Seeing the university in business terms, first and foremost, sidelines the liberal arts and reduces support for the humanities compared, say, to engineering and business administration. It was never the aim of the liberal arts to raise lifetime incomes.(15) But the preface to What Business Wants from Higher Education, published by the American Council on Education, tells us that, “[H]igher education must stand ready to measure institutional performance in terms of the demonstrated learning of our students, particularly in the areas deemed relevant by prospective employers.”(16)
Second, this view of our tasks marginalizes public life and the training of citizens because it is not “relevant to prospective employers.” The new view prefers stage-managed meetings to real public discourse when explanations are required.
And third, the new model tries to supplant the roles and relationships of a community by those of the corporation, calling department chairs “managers,” departments “profit centers,” and students “customers.” Even the word “university” has been dropped from public references to the institution where I work (California State University, Sacramento) in favor of a brand name (“Sac State”) formerly seen mainly on sweatshirts. And where the commercially oriented used to see the campus serving the economy indirectly, by training its workforce, they now see it as a direct site of capital accumulation, with consumer malls, commodified courseware, licensing agreements, and captive markets for information technology systems.
In a community genuinely dedicated, as a community, to higher education, no manager would accept tens of thousands of dollars of salary increases while the real salaries of those who fulfilled its core mission were being cut. No non-classroom building would be built or auxiliary activities, like athletic programs, maintained undiminished when students had to pay drastically hiked fees (15.5 percent now on top of a 32 percent increase last year—amounting to more than three times the fees students paid in 2000.)(17) If it is claimed that the funds for classroom buildings and auxiliary expenditures come out of different accounts, I’d reply that managers who’ve shown the ingenuity many do in moving money around—coming up in the CSU, for example, with a half-billion dollars internally to pay for new management software —could surely find a way to staunch student fee increases or boost faculty salaries if they had a mind to.
If our managers retained an allegiance to the universities’ real character and purposes, even the current budget cuts might have been weathered without a loss of morale and a decline in educational quality. Without that allegiance, even a restoration of previous funding levels will not rebuild the institution.
We see the signs of the attempted redefinition of the university all around us—in the construction for example, of extraneous building that improve appearances while neglecting our core purposes. Or in requirements to forecast demonstrated outcomes, as if the fruit of silently planted seeds could be added-up ahead of time and harvested tomorrow, and the Groves of Academe estimated as so many board feet of lumber.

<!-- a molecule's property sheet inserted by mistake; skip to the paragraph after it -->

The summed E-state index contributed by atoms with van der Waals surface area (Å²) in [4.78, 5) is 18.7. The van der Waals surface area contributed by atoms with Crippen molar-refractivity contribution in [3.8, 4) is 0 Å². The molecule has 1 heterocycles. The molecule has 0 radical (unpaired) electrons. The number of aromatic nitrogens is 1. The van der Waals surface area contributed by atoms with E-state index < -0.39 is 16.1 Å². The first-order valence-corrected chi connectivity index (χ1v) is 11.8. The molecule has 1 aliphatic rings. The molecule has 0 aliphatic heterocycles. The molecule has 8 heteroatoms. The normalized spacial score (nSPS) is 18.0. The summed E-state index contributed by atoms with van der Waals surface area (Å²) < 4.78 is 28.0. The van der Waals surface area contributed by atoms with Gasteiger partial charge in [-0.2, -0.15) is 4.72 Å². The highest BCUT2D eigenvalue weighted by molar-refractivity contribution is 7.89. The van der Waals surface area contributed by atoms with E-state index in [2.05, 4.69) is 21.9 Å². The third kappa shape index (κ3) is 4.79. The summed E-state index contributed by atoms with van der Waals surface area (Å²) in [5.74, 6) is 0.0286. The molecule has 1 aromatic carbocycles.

We hear the sounds of the attempted shift as new economic terms displace the older educational vocabulary. But students are not customers. And claiming that they are proposes a drastic narrowing of the existing obligations between teachers and them. A salesman sells an item to a customer and the relationship ends. Nothing more is required; and no buyer should expect more. There is no care for the customer’s arts and powers. Nor any commitment on the customer’s part to master a craft or subject matter, and perhaps be changed in the process. The new term make strangers of people who formerly required mutual trust.
We faculty have also found ourselves mislabeled by this effort, as when we receive “customer surveys” about campus services. I have filed these surveys in the circular file, and hope you will too. Because they are misaddressed. And they are sent by people who don’t know where they are. I am not and never have been a customer on this campus. I’ve been a member of a community, a co-worker in a grand and difficult effort.
Ultimately this new model also has an organizational thrust that would restructure the university. From a business perspective, sharing governance with employees is a recipe for disaster. The long-term bias of the model is therefore to sideline that sharing and reduce the faculty to the status of employees. The new managers would just as soon get rid of academic customs like shared governance, academic autonomy, and, of course, tenure.(18) When CSU Chancellor Reed arrived in 1998, fresh from launching Gulf Coast University in Florida (a campus without tenure) and announced “faculty culture must change,” that’s what he was talking about.
Those who promote a business model of higher education, finally, would wipe out the university’s autonomy and its character as a “sanctuary” or “island of difference” to make it just the same as the rest of the society. Students coming to study here would no longer have the option of experiencing a different culture with deeper values than consumer culture. And that’s perhaps the real tragedy of the proposed shift: that the vision of human nature implicitly transmitted by the campus would no longer be of a nature with depths and facets that need to be developed, but of one driven simply by desires to be quickly met —and an education gained—by the constant purchase of gadgets, online gear, and even life-styles. You are what you buy. The freedom provided by this vision is the manipulated freedom of the consumer who knows nothing about the options missing from the array of items stocked on the shelves.